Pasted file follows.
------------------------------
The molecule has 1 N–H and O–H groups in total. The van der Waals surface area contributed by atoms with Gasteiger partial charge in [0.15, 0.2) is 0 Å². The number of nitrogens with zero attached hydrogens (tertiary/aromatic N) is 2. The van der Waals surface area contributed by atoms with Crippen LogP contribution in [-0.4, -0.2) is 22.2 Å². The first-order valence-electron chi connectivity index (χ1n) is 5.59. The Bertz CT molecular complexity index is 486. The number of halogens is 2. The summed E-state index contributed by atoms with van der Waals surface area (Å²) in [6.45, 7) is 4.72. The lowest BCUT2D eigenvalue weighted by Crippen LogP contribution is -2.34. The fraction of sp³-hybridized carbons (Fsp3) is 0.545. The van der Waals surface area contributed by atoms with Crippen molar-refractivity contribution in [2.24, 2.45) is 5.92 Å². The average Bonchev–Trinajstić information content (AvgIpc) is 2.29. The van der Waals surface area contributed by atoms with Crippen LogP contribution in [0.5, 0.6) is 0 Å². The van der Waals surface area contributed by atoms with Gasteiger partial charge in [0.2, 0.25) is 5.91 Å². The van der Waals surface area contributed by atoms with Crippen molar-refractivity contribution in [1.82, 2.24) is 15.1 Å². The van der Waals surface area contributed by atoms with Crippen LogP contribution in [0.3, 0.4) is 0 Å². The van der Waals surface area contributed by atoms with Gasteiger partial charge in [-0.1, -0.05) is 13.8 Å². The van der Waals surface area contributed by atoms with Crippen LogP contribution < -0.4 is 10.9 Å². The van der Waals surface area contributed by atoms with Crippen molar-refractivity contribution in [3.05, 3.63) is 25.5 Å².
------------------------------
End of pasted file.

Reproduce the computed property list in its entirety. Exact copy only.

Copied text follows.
The molecule has 1 N–H and O–H groups in total. The van der Waals surface area contributed by atoms with Gasteiger partial charge in [0.15, 0.2) is 0 Å². The number of nitrogens with zero attached hydrogens (tertiary/aromatic N) is 2. The van der Waals surface area contributed by atoms with Crippen LogP contribution in [-0.4, -0.2) is 22.2 Å². The first-order valence-electron chi connectivity index (χ1n) is 5.59. The Bertz CT molecular complexity index is 486. The number of halogens is 2. The summed E-state index contributed by atoms with van der Waals surface area (Å²) in [6.45, 7) is 4.72. The lowest BCUT2D eigenvalue weighted by Crippen LogP contribution is -2.34. The fraction of sp³-hybridized carbons (Fsp3) is 0.545. The van der Waals surface area contributed by atoms with Crippen molar-refractivity contribution in [2.24, 2.45) is 5.92 Å². The average Bonchev–Trinajstić information content (AvgIpc) is 2.29. The van der Waals surface area contributed by atoms with Crippen LogP contribution in [0.5, 0.6) is 0 Å². The van der Waals surface area contributed by atoms with Gasteiger partial charge in [0.2, 0.25) is 5.91 Å². The van der Waals surface area contributed by atoms with Crippen molar-refractivity contribution in [1.82, 2.24) is 15.1 Å². The van der Waals surface area contributed by atoms with Crippen LogP contribution in [0.3, 0.4) is 0 Å². The van der Waals surface area contributed by atoms with Gasteiger partial charge in [-0.1, -0.05) is 13.8 Å². The van der Waals surface area contributed by atoms with Crippen LogP contribution < -0.4 is 10.9 Å². The van der Waals surface area contributed by atoms with Crippen molar-refractivity contribution in [3.05, 3.63) is 25.5 Å².